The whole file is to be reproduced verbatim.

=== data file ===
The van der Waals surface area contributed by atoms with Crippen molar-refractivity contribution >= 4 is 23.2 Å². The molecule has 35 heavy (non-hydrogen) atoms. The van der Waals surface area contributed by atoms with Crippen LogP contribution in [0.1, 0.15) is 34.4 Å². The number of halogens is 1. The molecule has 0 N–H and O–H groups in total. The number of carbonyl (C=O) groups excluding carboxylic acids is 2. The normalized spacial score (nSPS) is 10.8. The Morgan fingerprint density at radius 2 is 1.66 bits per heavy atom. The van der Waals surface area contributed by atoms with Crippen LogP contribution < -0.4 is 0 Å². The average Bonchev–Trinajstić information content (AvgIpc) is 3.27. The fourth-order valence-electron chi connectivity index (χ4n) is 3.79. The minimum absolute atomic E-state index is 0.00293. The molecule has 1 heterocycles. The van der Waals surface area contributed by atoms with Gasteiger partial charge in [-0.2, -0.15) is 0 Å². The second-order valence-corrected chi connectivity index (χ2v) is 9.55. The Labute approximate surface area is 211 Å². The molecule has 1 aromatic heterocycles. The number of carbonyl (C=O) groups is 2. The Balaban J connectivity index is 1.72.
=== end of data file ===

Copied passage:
The van der Waals surface area contributed by atoms with Crippen molar-refractivity contribution >= 4 is 23.2 Å². The molecule has 35 heavy (non-hydrogen) atoms. The van der Waals surface area contributed by atoms with Crippen LogP contribution in [0.1, 0.15) is 34.4 Å². The number of halogens is 1. The molecule has 0 N–H and O–H groups in total. The number of carbonyl (C=O) groups excluding carboxylic acids is 2. The normalized spacial score (nSPS) is 10.8. The Morgan fingerprint density at radius 2 is 1.66 bits per heavy atom. The van der Waals surface area contributed by atoms with Crippen LogP contribution < -0.4 is 0 Å². The average Bonchev–Trinajstić information content (AvgIpc) is 3.27. The fourth-order valence-electron chi connectivity index (χ4n) is 3.79. The minimum absolute atomic E-state index is 0.00293. The molecule has 1 heterocycles. The van der Waals surface area contributed by atoms with Gasteiger partial charge in [-0.2, -0.15) is 0 Å². The second-order valence-corrected chi connectivity index (χ2v) is 9.55. The Labute approximate surface area is 211 Å². The molecule has 1 aromatic heterocycles. The number of carbonyl (C=O) groups is 2. The Balaban J connectivity index is 1.72.